On the Huffington Post, Arianna Huffington writes angrily about how big corporations take advantage of low tax rates overseas.
83 of the 100 largest publicly-traded companies in the country -- including AT&T, Chevron, IBM, American Express, GE, Boeing, Dow, and AIG -- had subsidiaries in tax havens… Morgan Stanley had 273 subsidiaries in tax havens… Citigroup had 427… Bank of America had 115… Goldman Sachs had 29...
The widespread use of tax havens shows that companies are desperate to avoid high corporate taxes. That makes sense. Among industrialized countries, the U.S. has the second highest rate. It’s high enough that AEI researchers say that reducing it would actually increase revenue, because fewer companies would relocate overseas.
Arianna has a different solution. She wants the Senate to pass the “American Jobs and Closing Tax Loopholes Act” because it:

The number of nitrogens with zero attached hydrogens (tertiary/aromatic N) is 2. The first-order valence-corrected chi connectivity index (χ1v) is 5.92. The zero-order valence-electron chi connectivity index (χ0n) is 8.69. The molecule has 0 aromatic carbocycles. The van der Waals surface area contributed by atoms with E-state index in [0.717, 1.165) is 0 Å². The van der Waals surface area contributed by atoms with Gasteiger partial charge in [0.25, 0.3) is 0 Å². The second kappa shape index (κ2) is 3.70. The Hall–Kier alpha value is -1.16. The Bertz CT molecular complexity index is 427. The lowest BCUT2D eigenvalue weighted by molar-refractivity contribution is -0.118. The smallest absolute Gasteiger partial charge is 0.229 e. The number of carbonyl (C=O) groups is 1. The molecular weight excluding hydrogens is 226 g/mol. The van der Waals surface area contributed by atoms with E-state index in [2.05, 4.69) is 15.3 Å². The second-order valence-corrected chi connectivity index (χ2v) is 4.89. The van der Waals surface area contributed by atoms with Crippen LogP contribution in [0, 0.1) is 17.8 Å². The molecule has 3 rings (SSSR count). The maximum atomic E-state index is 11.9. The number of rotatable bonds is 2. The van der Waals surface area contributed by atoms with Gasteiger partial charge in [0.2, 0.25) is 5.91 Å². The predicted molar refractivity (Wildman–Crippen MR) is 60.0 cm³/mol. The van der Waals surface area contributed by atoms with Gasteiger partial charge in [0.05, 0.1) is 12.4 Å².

clamps down on some of they ways corporations hide their income offshore to avoid paying U.S. taxes. Even though practically every House Republican voted against it, the bill passed 215 to 204.
The bill is a case study in fiscal irresponsibility. While it is expected to raise $43 billion in extra taxes, it increases spending by much more: $127 billion. That goes for important things like extending a “Cotton Trust Fund”, which gave “payments to U.S. shirt makers and U.S. cotton fabric and yarn producers, and created a pima cotton promotion program.” There’s also a provision to ignore inflation-adjustments to entitlement payments whenever deflation would reduce payments. And there’s a $40 billion provision to extend 99-week unemployment benefits by another 6 months.
The bill’s sponsor happens to be New York Rep. Charlie Rangel, the same Congressman who sponsored the ludicrous and complicated “electric vehicle” bill that forced you taxpayers to buy me a free golf cart (I did give it away to a charity) and the same congressman who is so confused by the tax laws that he has his own record of tax evasion.
If we want corporations to stop manipulating our tax system, the answer is to switch to flatter and simpler taxes, not new complexity.